Speaking at the inauguration ceremony, spiritual leader Aga Khan said that the Maheshwaram campus, which was the first centre of excellence started by the Aga Khan Foundation in India, would be part of 18 academies to be set up across 14 countries in the world. “The Hyderabad Academy is the second to be inaugurated; the next will be in Mombasa and Kenya.
Construction is now underway in Mozambique, Dares Saalam, Bishkek and Dhaka. The other planned sites range from Afghanistan and Tajikistan to Uganda, from Tanzania to the Democratic Republic of Congo, from Madagascar to Mali, from Syria to Pakistan and Portugal.
“When the programme is complete, our students will have the opportunity to speak and learn in Hindi, Urdu, Arabic, Dari, Kyrgyz, Bengali, Swahili, Russian, French, English and Portuguese,” said the spiritual leader.
The standard curriculum throughout the network will be International Baccalaureate and five optional themes, including comparative government and free market economies, will be added.
“We believe this developing academics network, as a single coherent institution, though geographically dispersed, will be highly coordinated. Our academics network will foster a lively sense of world awareness among all its students,” he said.
CM Kiran Kumar Reddy said that the academy was another feather in the cap of the state and praised the atmosphere that it would provide for overall development. Appreciating the academy’s equal focus on extra curricular activities, the CM stressed that it was very important to inculcate sportsman spirit among children so that they would learn to take both victory and failure in their stride.
A prince, a palace and a meal fit for a king
Mumbai Mirror | Sep 24, 2013, 01.38 AM IST
A prince, a palace and a meal fit for a king
Maharashtra Governor K Sankaranarayanan hosted spiritual leader and philanthropist Prince Aga Khan IV, who is on a 12-day official visit to India with his daughter Princess Zahra Aga Khan. Though Khan wouldn't have found a sight in Mumbai to rival Delhi's Humanyun's Tomb, which he inaugurated following its painstaking restoration, the good governor ensured the prince had a feast for his stomach. Invitees, including women and child welfare minister Varsha Gaikwad, industrialists Harsh Goenka and Ajay Piramal, High Court Chief Justice Mohit Shah, and MLA Amin Patel could not stop raving about the kheema dum biryani and the Kerala-style mutton that were centrepiece of the sumptuous seven-course dinner
Posted: Sat Sep 28, 2013 1:48 am Post subject: Shukranlillah wal humdulillah
Hazar Imam departed from the Taj Palace Hotel today at 10:15am for the airport. He was looking very happy and empyrean as He shifted closer to the untinted window and waved goodbye lovingly to His murids who were waiting by the roadside.
Civil society has to be driven by competence as well as ethics: Aga Khan - Ranjan Roy, TNN | Sep 29, 2013, 03.58 AM IST
The Aga Khan has often been counted among the world's richest men — his personal fortune is estimated by Forbes at about $800m — and he is known to keep the company of famous people. But rarely are his conversations about profits or bottom lines. Instead, the spiritual head of the Ismailiya sect, who bridges the divide between spiritual and material worlds with ease, likes to dwell on the changing nature of civil society, future leaders and the need for ethics in modernizing societies. In an interview with Ranjan Roy during his recent visit to Hyderabad to inaugurate Aga Khan Academy, part of his global network of not-for-profit schools, the 76-year-old spelt out his vision.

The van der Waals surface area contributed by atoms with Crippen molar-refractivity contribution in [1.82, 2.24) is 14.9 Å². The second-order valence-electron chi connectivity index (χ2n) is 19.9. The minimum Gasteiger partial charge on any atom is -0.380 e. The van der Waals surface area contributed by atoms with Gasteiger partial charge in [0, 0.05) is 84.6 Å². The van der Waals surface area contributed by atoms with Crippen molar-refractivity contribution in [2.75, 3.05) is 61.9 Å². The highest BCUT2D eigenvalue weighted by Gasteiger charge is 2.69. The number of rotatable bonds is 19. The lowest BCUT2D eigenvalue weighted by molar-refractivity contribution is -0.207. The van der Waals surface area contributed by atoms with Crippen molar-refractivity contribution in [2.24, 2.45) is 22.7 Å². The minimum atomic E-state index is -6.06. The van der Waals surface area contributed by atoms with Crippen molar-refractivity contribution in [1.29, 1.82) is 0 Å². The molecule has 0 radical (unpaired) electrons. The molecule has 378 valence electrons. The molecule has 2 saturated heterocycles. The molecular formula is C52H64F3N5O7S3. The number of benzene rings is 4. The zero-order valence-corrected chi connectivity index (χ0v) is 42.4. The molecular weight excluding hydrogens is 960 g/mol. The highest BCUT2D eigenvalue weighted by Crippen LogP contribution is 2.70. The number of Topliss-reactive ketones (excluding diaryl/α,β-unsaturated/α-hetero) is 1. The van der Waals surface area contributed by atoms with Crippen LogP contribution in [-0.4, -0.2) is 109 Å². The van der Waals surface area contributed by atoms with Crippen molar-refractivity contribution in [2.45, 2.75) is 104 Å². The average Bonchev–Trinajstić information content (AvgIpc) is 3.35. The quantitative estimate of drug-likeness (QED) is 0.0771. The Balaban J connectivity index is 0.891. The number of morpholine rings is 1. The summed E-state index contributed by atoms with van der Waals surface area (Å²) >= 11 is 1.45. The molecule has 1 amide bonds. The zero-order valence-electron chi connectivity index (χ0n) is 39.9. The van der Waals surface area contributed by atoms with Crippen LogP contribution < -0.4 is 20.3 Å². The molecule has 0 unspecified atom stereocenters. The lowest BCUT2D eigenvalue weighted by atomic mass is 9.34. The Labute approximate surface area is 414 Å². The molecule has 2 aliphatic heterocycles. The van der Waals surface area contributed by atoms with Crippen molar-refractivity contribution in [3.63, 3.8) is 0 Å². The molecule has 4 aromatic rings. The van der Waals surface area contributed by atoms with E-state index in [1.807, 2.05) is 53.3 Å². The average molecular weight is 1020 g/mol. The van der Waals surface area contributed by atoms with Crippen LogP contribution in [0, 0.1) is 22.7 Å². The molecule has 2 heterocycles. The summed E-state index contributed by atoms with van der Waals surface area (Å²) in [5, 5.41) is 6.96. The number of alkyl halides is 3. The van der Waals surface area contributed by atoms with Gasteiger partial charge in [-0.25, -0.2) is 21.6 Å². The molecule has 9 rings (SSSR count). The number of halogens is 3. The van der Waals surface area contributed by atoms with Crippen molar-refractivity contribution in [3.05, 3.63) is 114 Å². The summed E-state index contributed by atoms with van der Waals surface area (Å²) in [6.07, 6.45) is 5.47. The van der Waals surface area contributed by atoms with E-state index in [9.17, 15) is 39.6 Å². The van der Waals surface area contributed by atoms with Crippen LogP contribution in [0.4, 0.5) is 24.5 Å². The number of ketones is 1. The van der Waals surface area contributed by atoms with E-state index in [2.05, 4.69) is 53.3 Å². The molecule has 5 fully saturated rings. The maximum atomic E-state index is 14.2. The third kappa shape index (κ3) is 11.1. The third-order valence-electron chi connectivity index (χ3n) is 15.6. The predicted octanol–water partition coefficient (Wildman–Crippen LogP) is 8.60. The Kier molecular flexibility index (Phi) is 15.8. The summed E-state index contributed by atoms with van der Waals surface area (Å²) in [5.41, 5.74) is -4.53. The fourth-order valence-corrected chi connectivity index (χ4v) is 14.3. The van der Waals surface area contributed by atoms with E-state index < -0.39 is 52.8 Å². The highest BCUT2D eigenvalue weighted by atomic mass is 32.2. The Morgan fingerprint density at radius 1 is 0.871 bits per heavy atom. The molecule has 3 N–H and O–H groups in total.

You want ethics to be an integral part of school curriculums?
When you are teaching ethics as a subject, you teach it as a continuum of all subjects. Whether you are teaching ethics in terms of history, science or communication, it becomes the premise on which you are trying to educate young men and women. Children get an understanding about the relationship between what they are learning and the ethics of what they are learning.
And you want free-market economics and comparative government to be taught to young children?
I am worried about countries which have inherited economic systems and the time it takes them to turn those around. Here I am talking about the former Soviet bloc countries where it has taken much, much more time — more than anybody had expected — for them to transform into pro-liberal productive economies. If you have a society which is regulated for 50 years where the individual is taught by the government about what is right and wrong, he can't be creative and think for himself.
You talk about ethics and ethical service in everyday life. What exactly is the latter?
Ethical service I would say is a vehicle that is available to support civil society. Civil society has to be driven first by competence. Secondly, it has to be driven by ethical behaviour because otherwise it would leave itself vulnerable to attacks. I think because of an increased dependence on technology we are moving more and more towards being individualistic rather than becoming integrated with society.
Do individuals increasingly lack an ethical compass?
Which is why most freedoms go past a certain set of limits. Freedom has been taken to a point where unethical behaviour has become acceptable. That is what I am apprehensive about and we see it many parts of the world. That kind of freedom enables the individual to behave in ways that are unhelpful to society, to its institutions. You can see it the banking world, you see it in the media world, and you can see it in social relations.
Apart from being ethical, what attributes should define an ideal high school graduate from your global school network?
We could hopefully create young children who could go to any national or foreign university. They would be at a minimum trilingual and would have had life experience in at least two countries if not more. We will be talking to faculty members whose interest could be stimulated by moving from one country to another or there could be fellowships.
How will you continue to widen your academies and schools?